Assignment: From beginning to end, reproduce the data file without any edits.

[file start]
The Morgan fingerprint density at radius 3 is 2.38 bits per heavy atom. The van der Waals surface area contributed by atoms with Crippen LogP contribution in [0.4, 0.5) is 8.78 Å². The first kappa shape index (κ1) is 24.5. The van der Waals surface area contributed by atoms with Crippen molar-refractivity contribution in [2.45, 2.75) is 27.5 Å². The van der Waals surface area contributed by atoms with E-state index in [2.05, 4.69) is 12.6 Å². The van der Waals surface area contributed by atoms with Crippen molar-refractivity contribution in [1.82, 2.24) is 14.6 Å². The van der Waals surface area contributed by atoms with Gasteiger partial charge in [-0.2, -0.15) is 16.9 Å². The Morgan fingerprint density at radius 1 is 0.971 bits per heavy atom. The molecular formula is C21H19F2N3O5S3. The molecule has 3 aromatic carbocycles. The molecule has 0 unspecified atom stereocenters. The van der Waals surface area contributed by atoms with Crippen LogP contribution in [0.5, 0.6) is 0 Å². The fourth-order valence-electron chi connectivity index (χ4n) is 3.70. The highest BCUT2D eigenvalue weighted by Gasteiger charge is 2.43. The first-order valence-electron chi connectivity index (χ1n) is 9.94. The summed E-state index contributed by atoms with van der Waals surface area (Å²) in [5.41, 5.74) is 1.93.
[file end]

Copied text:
The Morgan fingerprint density at radius 3 is 2.38 bits per heavy atom. The van der Waals surface area contributed by atoms with Crippen LogP contribution in [0.4, 0.5) is 8.78 Å². The first kappa shape index (κ1) is 24.5. The van der Waals surface area contributed by atoms with Crippen molar-refractivity contribution in [2.45, 2.75) is 27.5 Å². The van der Waals surface area contributed by atoms with E-state index in [2.05, 4.69) is 12.6 Å². The van der Waals surface area contributed by atoms with Crippen molar-refractivity contribution in [1.82, 2.24) is 14.6 Å². The van der Waals surface area contributed by atoms with Gasteiger partial charge in [-0.2, -0.15) is 16.9 Å². The Morgan fingerprint density at radius 1 is 0.971 bits per heavy atom. The molecular formula is C21H19F2N3O5S3. The molecule has 3 aromatic carbocycles. The molecule has 0 unspecified atom stereocenters. The van der Waals surface area contributed by atoms with Crippen LogP contribution in [0.5, 0.6) is 0 Å². The fourth-order valence-electron chi connectivity index (χ4n) is 3.70. The highest BCUT2D eigenvalue weighted by Gasteiger charge is 2.43. The first-order valence-electron chi connectivity index (χ1n) is 9.94. The summed E-state index contributed by atoms with van der Waals surface area (Å²) in [5.41, 5.74) is 1.93.